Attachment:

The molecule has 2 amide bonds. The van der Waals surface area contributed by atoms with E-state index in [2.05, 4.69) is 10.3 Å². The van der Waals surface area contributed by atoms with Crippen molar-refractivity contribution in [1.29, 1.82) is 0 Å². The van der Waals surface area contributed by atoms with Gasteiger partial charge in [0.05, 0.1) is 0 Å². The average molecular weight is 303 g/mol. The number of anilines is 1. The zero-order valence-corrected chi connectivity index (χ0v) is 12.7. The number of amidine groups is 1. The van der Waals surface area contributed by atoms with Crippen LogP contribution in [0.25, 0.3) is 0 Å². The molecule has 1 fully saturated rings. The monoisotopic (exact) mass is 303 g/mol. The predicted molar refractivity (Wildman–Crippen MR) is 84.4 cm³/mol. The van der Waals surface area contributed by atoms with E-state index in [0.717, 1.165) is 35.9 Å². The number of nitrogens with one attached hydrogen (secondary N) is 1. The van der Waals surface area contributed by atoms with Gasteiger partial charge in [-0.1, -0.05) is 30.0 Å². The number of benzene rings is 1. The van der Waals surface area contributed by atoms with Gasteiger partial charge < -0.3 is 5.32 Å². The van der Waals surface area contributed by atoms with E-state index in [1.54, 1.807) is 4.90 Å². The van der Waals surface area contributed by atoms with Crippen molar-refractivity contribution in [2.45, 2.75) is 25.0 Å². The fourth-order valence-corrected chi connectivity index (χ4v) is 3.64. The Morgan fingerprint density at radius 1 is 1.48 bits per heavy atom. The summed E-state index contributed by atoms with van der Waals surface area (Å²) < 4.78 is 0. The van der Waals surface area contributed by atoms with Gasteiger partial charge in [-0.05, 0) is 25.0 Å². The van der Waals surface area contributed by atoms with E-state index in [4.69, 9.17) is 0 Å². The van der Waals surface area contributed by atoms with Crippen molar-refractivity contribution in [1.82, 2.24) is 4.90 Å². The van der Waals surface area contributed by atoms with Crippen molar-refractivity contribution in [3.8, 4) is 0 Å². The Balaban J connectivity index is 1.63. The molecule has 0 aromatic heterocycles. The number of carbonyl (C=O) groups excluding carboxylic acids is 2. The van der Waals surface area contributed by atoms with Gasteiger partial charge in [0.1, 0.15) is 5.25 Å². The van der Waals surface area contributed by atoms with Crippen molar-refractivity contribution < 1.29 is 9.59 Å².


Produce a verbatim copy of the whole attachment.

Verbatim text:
The molecule has 2 amide bonds. The van der Waals surface area contributed by atoms with E-state index in [2.05, 4.69) is 10.3 Å². The van der Waals surface area contributed by atoms with Crippen molar-refractivity contribution in [1.29, 1.82) is 0 Å². The van der Waals surface area contributed by atoms with Gasteiger partial charge in [0.05, 0.1) is 0 Å². The average molecular weight is 303 g/mol. The number of anilines is 1. The zero-order valence-corrected chi connectivity index (χ0v) is 12.7. The number of amidine groups is 1. The van der Waals surface area contributed by atoms with Crippen LogP contribution in [0.25, 0.3) is 0 Å². The molecule has 1 fully saturated rings. The monoisotopic (exact) mass is 303 g/mol. The predicted molar refractivity (Wildman–Crippen MR) is 84.4 cm³/mol. The van der Waals surface area contributed by atoms with E-state index in [0.717, 1.165) is 35.9 Å². The number of nitrogens with one attached hydrogen (secondary N) is 1. The van der Waals surface area contributed by atoms with Gasteiger partial charge in [-0.1, -0.05) is 30.0 Å². The number of benzene rings is 1. The van der Waals surface area contributed by atoms with Gasteiger partial charge < -0.3 is 5.32 Å². The van der Waals surface area contributed by atoms with E-state index in [1.54, 1.807) is 4.90 Å². The van der Waals surface area contributed by atoms with Crippen molar-refractivity contribution in [2.45, 2.75) is 25.0 Å². The fourth-order valence-corrected chi connectivity index (χ4v) is 3.64. The Morgan fingerprint density at radius 1 is 1.48 bits per heavy atom. The summed E-state index contributed by atoms with van der Waals surface area (Å²) < 4.78 is 0. The van der Waals surface area contributed by atoms with Gasteiger partial charge in [-0.05, 0) is 25.0 Å². The van der Waals surface area contributed by atoms with E-state index in [4.69, 9.17) is 0 Å². The van der Waals surface area contributed by atoms with Crippen molar-refractivity contribution in [1.82, 2.24) is 4.90 Å². The van der Waals surface area contributed by atoms with Crippen molar-refractivity contribution in [3.8, 4) is 0 Å². The Balaban J connectivity index is 1.63. The molecule has 0 aromatic heterocycles. The number of carbonyl (C=O) groups excluding carboxylic acids is 2. The van der Waals surface area contributed by atoms with Gasteiger partial charge in [0.1, 0.15) is 5.25 Å². The van der Waals surface area contributed by atoms with Crippen molar-refractivity contribution < 1.29 is 9.59 Å².